Ollie’s lawyers had argued that white coaches, including Hall-of-Famers Jim Calhoun and women’s coach Geno Auriemma, had also committed NCAA violations, without being fired, and indicated they were planning to file a federal civil rights lawsuit.

The school and Ollie said in a joint statement Thursday they were settling “to avoid further costly and protracted litigation.”

Both sides declined to comment further.

Ollie, who faced three years of restrictions from the NCAA on becoming a college basketball coach again, is currently coaching for Overtime Elite, a league that prepares top prospects who are not attending college for the pros.

Dream’s McDonald returning to Arizona to coach under Barnes

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TUCSON, Ariz. — Atlanta Dream guard Aari McDonald is returning to Arizona to work under coach Adia Barnes.

The school announced that McDonald will serve as director of recruiting operations while continuing to fulfill her WNBA commitments. She will oversee all recruiting logistics, assist with on-campus visits, manage recruit information and social media content at Arizona.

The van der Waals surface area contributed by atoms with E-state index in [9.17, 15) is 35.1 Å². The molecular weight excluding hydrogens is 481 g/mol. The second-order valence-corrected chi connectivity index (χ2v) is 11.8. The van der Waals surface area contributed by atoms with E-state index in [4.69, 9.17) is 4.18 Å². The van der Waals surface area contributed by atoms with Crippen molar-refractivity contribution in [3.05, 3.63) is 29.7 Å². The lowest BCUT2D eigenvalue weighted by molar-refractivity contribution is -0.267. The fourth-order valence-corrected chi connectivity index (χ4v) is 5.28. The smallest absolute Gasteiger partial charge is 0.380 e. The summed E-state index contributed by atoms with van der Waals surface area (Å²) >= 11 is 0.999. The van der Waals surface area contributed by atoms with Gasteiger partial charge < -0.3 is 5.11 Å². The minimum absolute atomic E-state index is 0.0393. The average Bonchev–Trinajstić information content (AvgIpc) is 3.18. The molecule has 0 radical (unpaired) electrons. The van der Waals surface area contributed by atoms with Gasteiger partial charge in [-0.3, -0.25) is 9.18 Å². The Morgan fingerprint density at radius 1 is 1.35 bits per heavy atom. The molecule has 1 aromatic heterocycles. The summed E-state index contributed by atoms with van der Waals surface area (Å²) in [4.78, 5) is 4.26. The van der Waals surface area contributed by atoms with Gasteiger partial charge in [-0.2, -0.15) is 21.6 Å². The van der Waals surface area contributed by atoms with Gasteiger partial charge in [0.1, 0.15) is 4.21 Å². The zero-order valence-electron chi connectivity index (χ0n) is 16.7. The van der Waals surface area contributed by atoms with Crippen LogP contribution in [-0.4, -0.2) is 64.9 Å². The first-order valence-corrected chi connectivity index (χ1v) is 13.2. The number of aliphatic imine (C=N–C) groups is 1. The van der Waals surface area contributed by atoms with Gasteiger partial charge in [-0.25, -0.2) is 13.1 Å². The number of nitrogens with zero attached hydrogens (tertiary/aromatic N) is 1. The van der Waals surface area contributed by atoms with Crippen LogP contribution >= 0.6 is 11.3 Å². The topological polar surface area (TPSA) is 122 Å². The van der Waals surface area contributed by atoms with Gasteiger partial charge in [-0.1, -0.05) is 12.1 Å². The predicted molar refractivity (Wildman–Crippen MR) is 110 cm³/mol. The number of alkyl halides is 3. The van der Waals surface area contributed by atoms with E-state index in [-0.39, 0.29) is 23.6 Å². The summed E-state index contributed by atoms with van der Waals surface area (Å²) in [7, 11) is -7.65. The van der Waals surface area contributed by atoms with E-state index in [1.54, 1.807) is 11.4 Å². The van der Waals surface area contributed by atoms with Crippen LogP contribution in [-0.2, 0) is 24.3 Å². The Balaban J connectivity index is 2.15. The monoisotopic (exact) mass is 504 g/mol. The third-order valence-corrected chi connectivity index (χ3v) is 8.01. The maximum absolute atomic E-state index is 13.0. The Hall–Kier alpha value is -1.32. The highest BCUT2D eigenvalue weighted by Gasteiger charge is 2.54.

McDonald was one of the best players in Arizona history after transferring from Washington as a sophomore. She was an All-American and the Pac-12 player of the year in 2020-21, leading the Wildcats to the national championship game, which they lost to Stanford.

McDonald broke Barnes’ single-season scoring record and had the highest career scoring average in school history before being selected by the Dream with the third overall pick of the 2021 WNBA draft.

South Carolina, Staley cancel BYU games over racial incident

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COLUMBIA, S.C. – South Carolina and women’s basketball coach Dawn Staley have canceled a home-and-home series with BYU over a recent racial incident where a Cougars fan yelled slurs at a Duke volleyball player.

The Gamecocks were scheduled to start the season at home against BYU on Nov. 7, then play at the Utah campus during the 2023-24 season.

But Staley cited BYU’s home volleyball match last month as reason for calling off the series.

“As a head coach, my job is to do what’s best for my players and staff,” Staley said in a statement released by South Carolina on Friday. “The incident at BYU has led me to reevaluate our home-and-home, and I don’t feel that this is the right time for us to engage in this series.”

Duke sophomore Rachel Richardson, a Black member of the school’s volleyball team, said she heard racial slurs from the stands during the match.

BYU apologized for the incident and Richardson said the school’s volleyball players reached out to her in support.

South Carolina said it was searching for another home opponent to start the season.

Gamecocks athletic director Ray Tanner spoke with Staley about the series and supported the decision to call off the games.